What do you think when you see an album cover that says practically nothing? Do you reckon that whoever released it, simply didn’t care about the visual aspect of their project because they were so focused on their music? Or are you intrigued and tempted to check if under that plain, sometimes almost boring album artwork there´s a hidden musical treasure? While sometimes this path may be a bit misleading, there are quite a few album covers that instead of screaming with colours, shapes and nudity, simply wink at you and gently tempt you to check what’s inside. The list below is a mix of surprises and disappointments in terms of minimalist covers.
Steely Dan – Aja
Three colours, two fonts and one woman. That’s it. You’d think that if someone is planning to put a photo of a model and actress (Sayoko Yamaguchi) on their album cover, they will at least show her face… But Steely Dan knew that their music was so far from simple or obvious that the album cover had to have a bit of mystery to it, too. What you find inside is the result of a collaboration with almost 40 session musicians so there’s a lot to unveil and discover…
John Lennon & The Plastic Ono Band - Live Peace in Toronto
With all due respect to John Lennon, I will put as much effort into this comment as himself and his wife put into the creation of this album and I’ll simply… quote Wikipedia:
‘Live Peace in Toronto 1969 is a live album by the Plastic Ono Band, released December 1969. It was recorded at the Toronto Rock and Roll Revival festival. John Lennon and his wife Yoko Ono […] assembled a band in a very short space of time to play at the festival, which was due to start the following day. The group had brief rehearsals before appearing on the stage to perform several songs; one of which, "Cold Turkey", was first performed live at said festival. Eventually returning home, Lennon mixed the album in a day.’
I guess Yoko Ono took this photo with a matchbox, on the way home. Nice shade of blue, though.
Bee Gees - Odessa
Now, this is an album cover you can pull off only after you’ve released 5 successful albums and only once you’ve made sure that 95% of the population have been conditioned like Pavlov´s dogs to sing ‘Night fever, night feveeer, we know how to do it’* whenever they hear or see the name Bee Gees. We’ve got the name, the title and the promise that inside there’s a catchy tune you’ll be singing in your head at least till the end of this article (don’t thank me, dance;)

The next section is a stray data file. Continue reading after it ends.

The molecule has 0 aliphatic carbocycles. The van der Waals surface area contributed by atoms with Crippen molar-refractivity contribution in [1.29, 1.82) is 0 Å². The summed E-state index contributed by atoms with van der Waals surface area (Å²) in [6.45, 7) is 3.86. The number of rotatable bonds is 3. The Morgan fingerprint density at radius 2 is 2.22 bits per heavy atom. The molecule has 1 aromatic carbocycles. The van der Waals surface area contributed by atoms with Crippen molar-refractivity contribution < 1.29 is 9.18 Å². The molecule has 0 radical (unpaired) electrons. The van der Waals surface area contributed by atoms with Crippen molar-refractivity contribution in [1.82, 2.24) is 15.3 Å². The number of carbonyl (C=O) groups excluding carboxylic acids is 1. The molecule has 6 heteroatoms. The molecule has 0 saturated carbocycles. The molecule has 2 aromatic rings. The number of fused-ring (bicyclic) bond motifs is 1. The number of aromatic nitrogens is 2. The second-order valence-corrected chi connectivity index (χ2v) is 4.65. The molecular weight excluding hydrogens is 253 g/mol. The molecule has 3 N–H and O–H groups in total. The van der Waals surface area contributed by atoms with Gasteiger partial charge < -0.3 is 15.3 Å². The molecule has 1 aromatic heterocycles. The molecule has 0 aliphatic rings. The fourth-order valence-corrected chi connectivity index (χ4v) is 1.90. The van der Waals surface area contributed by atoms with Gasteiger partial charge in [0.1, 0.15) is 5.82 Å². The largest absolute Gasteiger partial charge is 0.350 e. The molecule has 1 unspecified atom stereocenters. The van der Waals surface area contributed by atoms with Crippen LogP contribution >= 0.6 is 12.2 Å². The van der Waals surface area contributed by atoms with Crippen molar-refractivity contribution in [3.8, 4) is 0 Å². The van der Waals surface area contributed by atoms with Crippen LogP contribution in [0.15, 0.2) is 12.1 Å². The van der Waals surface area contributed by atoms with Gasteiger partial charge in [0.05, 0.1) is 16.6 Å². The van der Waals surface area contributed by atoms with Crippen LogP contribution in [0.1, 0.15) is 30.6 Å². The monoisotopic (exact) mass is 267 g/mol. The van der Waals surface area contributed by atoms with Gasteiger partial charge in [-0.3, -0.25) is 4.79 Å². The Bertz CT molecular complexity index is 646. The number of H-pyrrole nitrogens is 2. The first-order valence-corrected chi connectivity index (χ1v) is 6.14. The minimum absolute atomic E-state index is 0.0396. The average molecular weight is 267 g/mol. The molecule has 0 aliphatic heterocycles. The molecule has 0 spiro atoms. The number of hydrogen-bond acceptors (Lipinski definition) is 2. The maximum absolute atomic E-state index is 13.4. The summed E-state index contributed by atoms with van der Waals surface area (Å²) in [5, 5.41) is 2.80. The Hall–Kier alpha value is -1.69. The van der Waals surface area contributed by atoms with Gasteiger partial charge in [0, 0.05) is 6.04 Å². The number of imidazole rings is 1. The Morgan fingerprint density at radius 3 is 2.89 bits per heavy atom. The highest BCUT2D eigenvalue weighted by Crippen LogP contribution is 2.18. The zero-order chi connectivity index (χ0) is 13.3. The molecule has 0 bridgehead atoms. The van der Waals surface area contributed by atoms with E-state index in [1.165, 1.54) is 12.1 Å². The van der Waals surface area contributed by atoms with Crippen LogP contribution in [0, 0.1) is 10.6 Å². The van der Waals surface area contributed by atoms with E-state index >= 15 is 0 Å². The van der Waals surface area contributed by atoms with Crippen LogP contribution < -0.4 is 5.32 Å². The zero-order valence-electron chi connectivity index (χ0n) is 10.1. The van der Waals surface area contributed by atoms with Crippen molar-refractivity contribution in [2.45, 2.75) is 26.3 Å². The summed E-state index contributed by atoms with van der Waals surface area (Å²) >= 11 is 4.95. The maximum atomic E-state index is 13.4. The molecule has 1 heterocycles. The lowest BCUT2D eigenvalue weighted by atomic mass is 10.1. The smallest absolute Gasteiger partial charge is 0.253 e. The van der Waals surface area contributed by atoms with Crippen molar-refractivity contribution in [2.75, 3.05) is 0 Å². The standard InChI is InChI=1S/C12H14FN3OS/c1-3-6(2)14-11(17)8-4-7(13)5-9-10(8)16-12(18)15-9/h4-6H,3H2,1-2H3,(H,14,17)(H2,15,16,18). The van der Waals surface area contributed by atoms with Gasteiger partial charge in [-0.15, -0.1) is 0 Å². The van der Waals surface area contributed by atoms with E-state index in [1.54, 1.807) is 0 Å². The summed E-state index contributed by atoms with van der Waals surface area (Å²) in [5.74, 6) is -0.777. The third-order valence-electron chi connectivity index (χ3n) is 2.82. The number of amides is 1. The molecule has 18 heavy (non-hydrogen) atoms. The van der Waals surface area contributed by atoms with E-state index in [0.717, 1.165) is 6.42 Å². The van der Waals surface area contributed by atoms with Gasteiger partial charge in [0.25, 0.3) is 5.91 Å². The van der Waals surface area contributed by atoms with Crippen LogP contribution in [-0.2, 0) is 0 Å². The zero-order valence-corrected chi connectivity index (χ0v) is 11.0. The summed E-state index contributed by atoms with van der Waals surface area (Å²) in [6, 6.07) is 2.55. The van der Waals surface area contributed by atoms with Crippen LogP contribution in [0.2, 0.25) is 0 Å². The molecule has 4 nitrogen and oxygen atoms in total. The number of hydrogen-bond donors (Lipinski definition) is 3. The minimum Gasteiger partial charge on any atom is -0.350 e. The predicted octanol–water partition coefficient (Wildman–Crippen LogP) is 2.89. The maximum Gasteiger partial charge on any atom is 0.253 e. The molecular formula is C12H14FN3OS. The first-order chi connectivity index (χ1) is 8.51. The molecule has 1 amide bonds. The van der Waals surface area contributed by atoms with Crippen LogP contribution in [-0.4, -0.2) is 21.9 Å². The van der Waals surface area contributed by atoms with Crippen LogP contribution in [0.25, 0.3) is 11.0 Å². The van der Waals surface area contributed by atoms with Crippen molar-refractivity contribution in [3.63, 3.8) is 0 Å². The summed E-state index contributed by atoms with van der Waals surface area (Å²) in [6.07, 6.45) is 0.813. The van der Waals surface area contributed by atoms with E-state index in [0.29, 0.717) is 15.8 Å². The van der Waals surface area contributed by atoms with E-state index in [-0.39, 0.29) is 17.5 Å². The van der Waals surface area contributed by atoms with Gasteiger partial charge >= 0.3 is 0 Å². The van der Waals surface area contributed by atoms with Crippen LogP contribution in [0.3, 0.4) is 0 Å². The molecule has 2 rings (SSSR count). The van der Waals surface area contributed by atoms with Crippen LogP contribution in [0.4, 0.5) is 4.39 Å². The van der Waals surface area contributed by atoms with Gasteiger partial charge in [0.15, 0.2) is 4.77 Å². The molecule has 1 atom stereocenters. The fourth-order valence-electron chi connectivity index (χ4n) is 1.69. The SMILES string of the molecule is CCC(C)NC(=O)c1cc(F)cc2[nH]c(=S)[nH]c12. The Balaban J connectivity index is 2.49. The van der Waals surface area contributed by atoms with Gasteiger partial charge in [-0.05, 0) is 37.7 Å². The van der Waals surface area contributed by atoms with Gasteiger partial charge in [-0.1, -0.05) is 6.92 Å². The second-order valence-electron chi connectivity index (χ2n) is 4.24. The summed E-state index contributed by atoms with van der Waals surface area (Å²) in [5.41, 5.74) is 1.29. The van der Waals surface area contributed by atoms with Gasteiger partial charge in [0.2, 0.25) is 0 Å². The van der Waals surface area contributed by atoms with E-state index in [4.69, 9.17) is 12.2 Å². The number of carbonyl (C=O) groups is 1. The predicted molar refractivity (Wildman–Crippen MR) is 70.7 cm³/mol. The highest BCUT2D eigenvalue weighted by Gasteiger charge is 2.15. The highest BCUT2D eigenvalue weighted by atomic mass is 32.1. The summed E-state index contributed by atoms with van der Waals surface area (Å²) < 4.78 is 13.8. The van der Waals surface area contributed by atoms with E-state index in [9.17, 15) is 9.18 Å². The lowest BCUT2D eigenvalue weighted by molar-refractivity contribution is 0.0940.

The Beatles – The White Album
We can only guess what the conversations about this album cover looked like among the band members:
We almost killed one another in the studio so the cover should look like a white flag.
There are thirty songs to write and record. We’ve no time to think about the album cover.
We ran out of colours after ‘Sergeant Pepper’s’ so we should just stick to plain white.
Whatever the real reason was, this simple, white cover of The Beatles’ hugely successful album became legendary and was as widely talked about as their music.
The Who - The Who by Numbers
There seems to be a ‘before’ and ‘after’ in the album covers of The Who and the… erm… 'artwork' created for The Who by Numbers seems to mark an end of an era. To be precise, it looks like an end of paid album artwork era. This powerful, two-toned piece of artwork has an incredibly intricate design and was created by John Entwistle – one of the band members. Why? Because it was his turn… This album turned out to be one of the least awarded and acclaimed works from all the releases by The Who. Coincidence?
*Yes, I know that Night Fever was released a few years after Odessa album, but I wanted to put that song in your head:)
Would you like to see more minimalist album covers? In Covercrush catalogue, you'll find a section dedicated to minimalism. Have a look - maybe you'll get a crush on one of them and it will be the cover of your next album! Who knows...